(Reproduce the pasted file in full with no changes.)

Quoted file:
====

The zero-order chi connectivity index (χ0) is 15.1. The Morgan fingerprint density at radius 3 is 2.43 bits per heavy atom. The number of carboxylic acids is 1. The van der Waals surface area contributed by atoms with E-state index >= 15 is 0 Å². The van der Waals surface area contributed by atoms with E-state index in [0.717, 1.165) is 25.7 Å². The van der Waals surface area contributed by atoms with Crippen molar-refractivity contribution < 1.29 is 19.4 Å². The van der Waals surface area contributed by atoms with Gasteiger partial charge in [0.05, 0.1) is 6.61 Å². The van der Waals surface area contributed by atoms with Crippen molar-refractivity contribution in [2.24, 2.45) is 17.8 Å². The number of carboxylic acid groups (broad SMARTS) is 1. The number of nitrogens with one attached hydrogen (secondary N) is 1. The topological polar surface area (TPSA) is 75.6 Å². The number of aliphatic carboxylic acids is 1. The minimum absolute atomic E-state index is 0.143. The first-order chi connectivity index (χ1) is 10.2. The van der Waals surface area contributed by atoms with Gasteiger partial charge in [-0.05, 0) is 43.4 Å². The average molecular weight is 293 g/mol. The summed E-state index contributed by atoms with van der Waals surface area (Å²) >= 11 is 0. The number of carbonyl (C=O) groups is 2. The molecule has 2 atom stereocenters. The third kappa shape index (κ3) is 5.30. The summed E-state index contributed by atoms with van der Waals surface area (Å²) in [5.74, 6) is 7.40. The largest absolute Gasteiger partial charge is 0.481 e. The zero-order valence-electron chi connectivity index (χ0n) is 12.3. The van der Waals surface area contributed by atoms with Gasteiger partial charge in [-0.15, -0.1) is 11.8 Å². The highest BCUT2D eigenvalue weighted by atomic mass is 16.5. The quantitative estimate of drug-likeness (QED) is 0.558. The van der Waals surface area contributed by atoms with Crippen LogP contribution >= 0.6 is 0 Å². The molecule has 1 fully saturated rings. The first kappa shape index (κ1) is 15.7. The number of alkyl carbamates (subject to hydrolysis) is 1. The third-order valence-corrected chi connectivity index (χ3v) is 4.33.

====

The zero-order chi connectivity index (χ0) is 15.1. The Morgan fingerprint density at radius 3 is 2.43 bits per heavy atom. The number of carboxylic acids is 1. The van der Waals surface area contributed by atoms with E-state index >= 15 is 0 Å². The van der Waals surface area contributed by atoms with E-state index in [0.717, 1.165) is 25.7 Å². The van der Waals surface area contributed by atoms with Crippen molar-refractivity contribution < 1.29 is 19.4 Å². The van der Waals surface area contributed by atoms with Gasteiger partial charge in [0.05, 0.1) is 6.61 Å². The van der Waals surface area contributed by atoms with Crippen molar-refractivity contribution in [2.24, 2.45) is 17.8 Å². The number of carboxylic acid groups (broad SMARTS) is 1. The number of nitrogens with one attached hydrogen (secondary N) is 1. The topological polar surface area (TPSA) is 75.6 Å². The number of aliphatic carboxylic acids is 1. The minimum absolute atomic E-state index is 0.143. The first-order chi connectivity index (χ1) is 10.2. The van der Waals surface area contributed by atoms with Gasteiger partial charge in [-0.05, 0) is 43.4 Å². The average molecular weight is 293 g/mol. The summed E-state index contributed by atoms with van der Waals surface area (Å²) >= 11 is 0. The number of carbonyl (C=O) groups is 2. The molecule has 2 atom stereocenters. The third kappa shape index (κ3) is 5.30. The summed E-state index contributed by atoms with van der Waals surface area (Å²) in [5.74, 6) is 7.40. The largest absolute Gasteiger partial charge is 0.481 e. The zero-order valence-electron chi connectivity index (χ0n) is 12.3. The van der Waals surface area contributed by atoms with Gasteiger partial charge in [-0.15, -0.1) is 11.8 Å². The highest BCUT2D eigenvalue weighted by atomic mass is 16.5. The quantitative estimate of drug-likeness (QED) is 0.558. The van der Waals surface area contributed by atoms with Crippen LogP contribution >= 0.6 is 0 Å². The molecule has 1 fully saturated rings. The first kappa shape index (κ1) is 15.7. The number of alkyl carbamates (subject to hydrolysis) is 1. The third-order valence-corrected chi connectivity index (χ3v) is 4.33.